Parents should be at the center of their children’s education

By Sen. James Libby

As a parent of two teens, I face the same responsibility that other parents have in raising children. Generations of Americans before us formed the societal structure we have today, and parents have always been at the focal point of their children’s lives.

And with some exceptions that come from being human, most Maine parents provide a positive impact on the growth and development of their children every day. That’s the way it should be.

Hello, this is Senator Jim Libby of Cumberland County; and it’s my pleasure to join you for this week’s Republican Radio Address.

James Libby – Cumberland

Parents today face challenges that my grandparents couldn’t have even imagined. From smartphone addiction to online predators, we face a host of issues that are unfortunately a product of our society. But issues with our educational systems shouldn’t be one of them.

However, it’s become apparent that some people are trying to shift the space occupied by parents. A small minority feel they should be at the center of the child’s life instead of the parent. Unfortunately, a few school board members, wayward school administrators and even some lawmakers who don’t hold school officials accountable enable this activist mindset.

And more parents than ever are wondering if schools are withholding information about controversial policies or even about their own child. From age-appropriate content and the curricula taught in classrooms to information about whether your child is having a mental conflict, common decency and societal norms demand that parents are kept involved and informed.

I am concerned with these and other recent trends that have appeared in education over the past five years. From lower standardized test scores to a system that limits choices for parents, there is a great deal of work to be done.

According to the “Nation’s Report Card,” Maine public school students have now fallen below the national average in math scores for fourth-graders and are at the national average for eighth-graders. In both cases, experts consider the results to be below proficiency. Maine was above the national average in these scores just a decade ago.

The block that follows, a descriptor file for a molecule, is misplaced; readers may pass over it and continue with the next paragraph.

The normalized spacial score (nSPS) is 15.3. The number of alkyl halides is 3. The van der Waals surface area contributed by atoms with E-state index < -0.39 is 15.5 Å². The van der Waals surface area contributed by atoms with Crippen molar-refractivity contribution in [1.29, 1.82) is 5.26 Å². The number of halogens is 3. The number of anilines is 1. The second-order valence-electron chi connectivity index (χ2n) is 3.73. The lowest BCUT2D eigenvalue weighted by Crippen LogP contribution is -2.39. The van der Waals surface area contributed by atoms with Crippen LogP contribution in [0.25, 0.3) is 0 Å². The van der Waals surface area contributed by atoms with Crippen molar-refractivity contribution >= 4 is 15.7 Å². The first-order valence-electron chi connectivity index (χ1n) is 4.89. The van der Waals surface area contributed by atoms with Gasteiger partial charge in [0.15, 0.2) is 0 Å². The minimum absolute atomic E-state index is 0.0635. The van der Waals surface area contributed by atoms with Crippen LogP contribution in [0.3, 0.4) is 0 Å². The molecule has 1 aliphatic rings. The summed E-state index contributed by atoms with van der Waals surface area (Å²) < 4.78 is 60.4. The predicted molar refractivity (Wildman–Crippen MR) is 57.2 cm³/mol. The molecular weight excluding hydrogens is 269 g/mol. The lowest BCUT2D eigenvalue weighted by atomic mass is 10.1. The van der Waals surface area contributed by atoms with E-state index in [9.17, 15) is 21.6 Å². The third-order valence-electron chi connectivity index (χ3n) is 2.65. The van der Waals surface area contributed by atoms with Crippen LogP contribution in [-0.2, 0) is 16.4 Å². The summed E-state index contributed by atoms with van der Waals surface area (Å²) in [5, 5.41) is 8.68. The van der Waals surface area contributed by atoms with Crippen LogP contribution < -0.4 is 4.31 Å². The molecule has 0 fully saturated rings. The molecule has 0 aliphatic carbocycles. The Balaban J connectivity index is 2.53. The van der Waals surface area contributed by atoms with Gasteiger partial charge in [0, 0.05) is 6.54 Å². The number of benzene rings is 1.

Results in English have experienced a similar downward trend in Maine. During the COVID-19 years, Maine’s English proficiency declined at a greater rate than the nation.

Unfortunately, the Maine Department of Education wants to again change the standardized test that just allowed me to provide you with that scientific data. They want to move the goalposts.

So what’s the answer here? I believe competition provides a roadmap to help Maine experience a rebirth in our educational systems. For example, studies have shown that students perform better in states where parents have multiple options of where to send their kids.

Harvard economics professor Caroline Hoxby’s often-referenced 2003 study presented evidence on three parental choice reforms: vouchers in Milwaukee, charter schools in Michigan and charter schools in Arizona. In each case, her findings confirmed that public schools improved when they were exposed to competition.

But offering more options to parents is not the law in Maine. Instead, school systems can monopolize instruction by establishing geographic districts that control access and funding. Yet competition in most areas of life drives economies, fosters innovation, and leads to maximizing success in personal and professional development. Education is no different.

Today, states such as Arizona, Iowa, West Virginia and others have adopted parental choice policies where per-pupil funding generally follows the student and parents can choose between competing schools. I have introduced a bill this session that is modeled after Arizona’s law.

Under this bill, your child could attend any school of your choice without the permission of the sending school’s superintendent and your tax dollars would follow your child. We have nine charter schools in Maine where students can attend at no additional cost to families and an array of private schools at all levels of cost and specialty.

It’s too late for me – my son has chosen public school and my daughter is nearing completion at a private school. But I’d love to give Maine parents more options that best suit their situation.

Parental choice is a significant policy statement that differentiates Republicans and Democrats in Maine. It’s time we put parents back where they belong – enjoying the wonderful blessings of family.

Again, this is Senator Jim Libby of Cumberland County; and I hope you have a great weekend.

Senator James Libby represents the communities of District 22. He previously served in the Maine Senate during the 117th and 118th Legislatures after serving two terms in the Maine House of Representatives. He is the Senate Republican Lead for the Legislature’s Education Committee and the Taxation Committee.


  1. School Choice is a good goal but I don’t see it happening in the current political climate in Augusta. But thanks for putting forth the bill anyway.


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